Please note, you will NOT be using the muffin pans in the oven or microwave! More later about that below.

Here’s a great one-stop shopping list of great fire starter containers that are ideal to use for making your campfire igniters. 


DIY Fire Starter Combustible          Fuel Ideas

DIY Fire Starter Ideas - Homemade Fire Starter Fuel Ingredients - Always On Liberty

The fuel in your fire starters will be in the form of a flammable combustible like paraffin wax, old broken crayons, left over candle wax and even vaseline. We’ve also learned there are other fire starter fuels that work as well and are safe to use.

DID YOU  KNOW?

Greasy potato chips & Doritos make great fire starters!

Which wax works best for homemade DIY fire starers?

Fire Starter Wax - Always On Liberty

There’s several different types of wax you can use in your DIY fire starters including canning paraffin wax, candle wax, soy candle wax or even beeswax.

You can also recycle your old candles to include in your homemade fire starters. To recycle the wax from old jar candles, place each jar in the refrigerator to harden the wax to make it brittle.

Then take the jar out of the refrigerator and carefully chip the wax into small pieces using a butter knife (no sharp knives!). Be very careful not to break the jar.

If you opt to use beeswax, be aware that when beeswax cools, it can be brittle and chip off. However it’s great to use in my DIY pine cone fire starters because they look prettier; especially if you’re giving as gifts.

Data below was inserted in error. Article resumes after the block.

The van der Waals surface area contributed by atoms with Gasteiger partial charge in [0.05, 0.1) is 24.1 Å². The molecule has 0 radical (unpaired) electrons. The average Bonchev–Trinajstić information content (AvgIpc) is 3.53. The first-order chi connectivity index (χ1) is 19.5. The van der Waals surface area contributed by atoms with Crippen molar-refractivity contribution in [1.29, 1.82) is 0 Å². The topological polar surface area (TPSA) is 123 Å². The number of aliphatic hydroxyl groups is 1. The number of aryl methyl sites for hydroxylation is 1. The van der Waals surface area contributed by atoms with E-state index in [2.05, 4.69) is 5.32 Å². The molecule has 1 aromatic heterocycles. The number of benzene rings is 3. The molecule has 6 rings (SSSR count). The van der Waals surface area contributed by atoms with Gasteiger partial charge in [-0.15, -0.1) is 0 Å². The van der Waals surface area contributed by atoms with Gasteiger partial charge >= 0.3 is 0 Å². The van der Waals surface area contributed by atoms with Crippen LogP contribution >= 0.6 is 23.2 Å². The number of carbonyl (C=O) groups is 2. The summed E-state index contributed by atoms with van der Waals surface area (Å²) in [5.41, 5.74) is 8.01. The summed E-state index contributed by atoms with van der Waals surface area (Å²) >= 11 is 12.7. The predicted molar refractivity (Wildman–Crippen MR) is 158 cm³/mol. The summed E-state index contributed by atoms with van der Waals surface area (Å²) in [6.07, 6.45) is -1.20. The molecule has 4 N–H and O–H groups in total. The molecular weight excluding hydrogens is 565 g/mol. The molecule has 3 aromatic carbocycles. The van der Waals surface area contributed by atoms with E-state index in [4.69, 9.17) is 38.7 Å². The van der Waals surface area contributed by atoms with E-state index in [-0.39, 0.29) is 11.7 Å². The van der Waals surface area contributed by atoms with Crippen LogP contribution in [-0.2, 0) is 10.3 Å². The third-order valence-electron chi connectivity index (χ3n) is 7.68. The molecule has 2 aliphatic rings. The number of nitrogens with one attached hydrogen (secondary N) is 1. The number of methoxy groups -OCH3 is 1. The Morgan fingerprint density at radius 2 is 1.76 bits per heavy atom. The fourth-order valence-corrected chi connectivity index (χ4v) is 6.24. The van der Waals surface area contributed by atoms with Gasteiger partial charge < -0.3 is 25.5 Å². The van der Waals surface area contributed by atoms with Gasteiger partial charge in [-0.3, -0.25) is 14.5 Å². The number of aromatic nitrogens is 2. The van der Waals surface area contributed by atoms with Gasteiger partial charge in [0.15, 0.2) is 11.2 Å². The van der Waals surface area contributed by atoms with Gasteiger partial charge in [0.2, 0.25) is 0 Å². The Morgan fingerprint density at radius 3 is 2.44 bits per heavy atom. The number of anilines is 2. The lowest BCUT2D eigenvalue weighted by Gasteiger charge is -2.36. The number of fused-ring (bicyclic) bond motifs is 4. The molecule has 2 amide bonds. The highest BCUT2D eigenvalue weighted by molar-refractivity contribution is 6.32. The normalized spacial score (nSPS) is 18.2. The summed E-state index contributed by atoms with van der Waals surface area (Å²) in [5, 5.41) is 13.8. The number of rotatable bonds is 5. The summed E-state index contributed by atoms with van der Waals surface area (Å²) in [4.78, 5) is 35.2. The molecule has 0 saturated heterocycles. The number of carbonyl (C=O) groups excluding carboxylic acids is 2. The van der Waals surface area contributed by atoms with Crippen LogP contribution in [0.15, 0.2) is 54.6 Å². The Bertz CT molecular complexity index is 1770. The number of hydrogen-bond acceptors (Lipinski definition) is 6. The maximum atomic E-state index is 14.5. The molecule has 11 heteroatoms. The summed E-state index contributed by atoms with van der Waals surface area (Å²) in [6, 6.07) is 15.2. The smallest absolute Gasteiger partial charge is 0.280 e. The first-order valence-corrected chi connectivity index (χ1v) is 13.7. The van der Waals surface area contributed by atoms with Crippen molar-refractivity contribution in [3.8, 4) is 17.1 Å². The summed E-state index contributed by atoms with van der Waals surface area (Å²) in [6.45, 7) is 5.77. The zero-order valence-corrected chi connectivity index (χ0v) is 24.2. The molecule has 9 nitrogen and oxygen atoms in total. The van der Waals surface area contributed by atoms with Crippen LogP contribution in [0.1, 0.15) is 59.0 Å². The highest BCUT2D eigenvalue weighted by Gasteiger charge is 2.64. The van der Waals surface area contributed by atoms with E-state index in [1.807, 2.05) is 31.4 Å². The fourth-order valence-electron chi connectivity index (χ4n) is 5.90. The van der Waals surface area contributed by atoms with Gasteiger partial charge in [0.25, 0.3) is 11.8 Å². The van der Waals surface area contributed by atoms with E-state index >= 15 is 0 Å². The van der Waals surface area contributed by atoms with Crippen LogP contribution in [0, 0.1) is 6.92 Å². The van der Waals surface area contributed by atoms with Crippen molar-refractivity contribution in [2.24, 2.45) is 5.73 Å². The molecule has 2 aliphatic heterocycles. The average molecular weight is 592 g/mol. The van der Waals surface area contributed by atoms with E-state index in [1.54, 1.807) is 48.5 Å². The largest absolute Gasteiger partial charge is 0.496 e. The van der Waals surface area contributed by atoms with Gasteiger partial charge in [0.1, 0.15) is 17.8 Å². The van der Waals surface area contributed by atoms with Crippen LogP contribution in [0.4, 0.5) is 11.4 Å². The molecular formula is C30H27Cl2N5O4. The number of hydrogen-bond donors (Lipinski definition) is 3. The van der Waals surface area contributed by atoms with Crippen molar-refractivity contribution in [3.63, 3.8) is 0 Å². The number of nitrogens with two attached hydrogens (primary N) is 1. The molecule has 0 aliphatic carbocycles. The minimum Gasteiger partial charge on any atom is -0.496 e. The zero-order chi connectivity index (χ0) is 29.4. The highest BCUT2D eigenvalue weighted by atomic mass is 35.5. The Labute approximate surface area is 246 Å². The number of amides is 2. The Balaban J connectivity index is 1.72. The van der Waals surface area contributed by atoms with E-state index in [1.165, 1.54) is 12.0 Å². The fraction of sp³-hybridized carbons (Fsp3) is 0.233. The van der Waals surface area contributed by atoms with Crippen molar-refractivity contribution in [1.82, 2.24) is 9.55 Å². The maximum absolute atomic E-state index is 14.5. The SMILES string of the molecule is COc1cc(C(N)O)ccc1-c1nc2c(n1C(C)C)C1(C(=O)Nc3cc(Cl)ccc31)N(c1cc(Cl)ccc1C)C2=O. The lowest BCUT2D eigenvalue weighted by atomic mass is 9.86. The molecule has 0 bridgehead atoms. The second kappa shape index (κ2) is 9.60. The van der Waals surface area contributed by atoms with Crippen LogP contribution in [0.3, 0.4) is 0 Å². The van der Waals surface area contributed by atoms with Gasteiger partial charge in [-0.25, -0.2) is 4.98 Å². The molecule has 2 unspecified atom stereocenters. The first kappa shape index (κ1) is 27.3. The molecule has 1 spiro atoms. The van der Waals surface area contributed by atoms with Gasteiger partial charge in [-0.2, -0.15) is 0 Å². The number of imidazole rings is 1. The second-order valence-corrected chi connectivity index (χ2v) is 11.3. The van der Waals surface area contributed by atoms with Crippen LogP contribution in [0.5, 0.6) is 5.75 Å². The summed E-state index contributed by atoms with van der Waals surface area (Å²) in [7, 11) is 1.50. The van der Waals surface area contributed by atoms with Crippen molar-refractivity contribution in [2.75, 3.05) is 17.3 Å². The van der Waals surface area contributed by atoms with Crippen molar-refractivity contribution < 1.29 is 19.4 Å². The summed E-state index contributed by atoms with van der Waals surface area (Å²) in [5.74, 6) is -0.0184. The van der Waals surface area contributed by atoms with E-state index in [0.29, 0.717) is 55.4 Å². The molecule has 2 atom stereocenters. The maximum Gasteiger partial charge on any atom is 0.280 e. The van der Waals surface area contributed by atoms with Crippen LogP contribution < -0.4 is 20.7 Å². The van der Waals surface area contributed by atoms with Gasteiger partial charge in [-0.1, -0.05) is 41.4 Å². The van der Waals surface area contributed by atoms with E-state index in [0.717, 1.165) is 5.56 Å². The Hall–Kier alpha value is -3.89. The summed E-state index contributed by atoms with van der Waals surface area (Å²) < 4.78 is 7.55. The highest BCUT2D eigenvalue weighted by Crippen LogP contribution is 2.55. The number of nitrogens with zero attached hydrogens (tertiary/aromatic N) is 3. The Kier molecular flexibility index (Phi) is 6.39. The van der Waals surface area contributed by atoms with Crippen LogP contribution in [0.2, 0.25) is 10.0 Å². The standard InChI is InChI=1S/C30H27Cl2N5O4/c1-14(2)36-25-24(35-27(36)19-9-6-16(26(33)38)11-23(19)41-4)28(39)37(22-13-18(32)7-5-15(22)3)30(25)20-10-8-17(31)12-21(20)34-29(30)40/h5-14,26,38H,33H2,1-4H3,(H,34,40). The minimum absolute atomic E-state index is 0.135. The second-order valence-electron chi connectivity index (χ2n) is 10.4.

You can also recycle old broken wax crayons. They are great to add into your wax melting process (that section is next). Or, you can just stick one or two into your liquid form wax as an extra propellent.

If you don’t have kids of your own, ask one of your teacher friends. They usually have boxes of them at school they can offer you.

Or, it may be easier to just buy a bunch of cheap wax crayons and be done with it.

How to melt paraffin or wax

Grated Beeswax for Homemade DIY Fire Starters - Always On Liberty

Some of these DIY fire starters require paraffin wax. Or, you may wish to recycle old soy candle wax or old broken crayons by melting them.

You can also opt to use inexpensive beeswax. Of course, you can melt down regular beeswax blocks.

However, I found the beeswax pellets easier to melt and manage. And, there’s no additional cleanup from having to cut up or shave the beeswax blocks as opposed to the pellets.

But, if you do want to use wax blocks instead of wax pellets, you’ll want to shred or hand-shave the blocks to speed up the melting process. This goes for both, regular paraffin and beeswax. 

Whichever form of wax (block or pellet) you choose to melt down the wax, you can’t just dump your wax into a pan over a direct heat source. You’ll only end up scorching the wax, ruining your pot and quite possibly even starting a fire. Yeah, let’s not do that!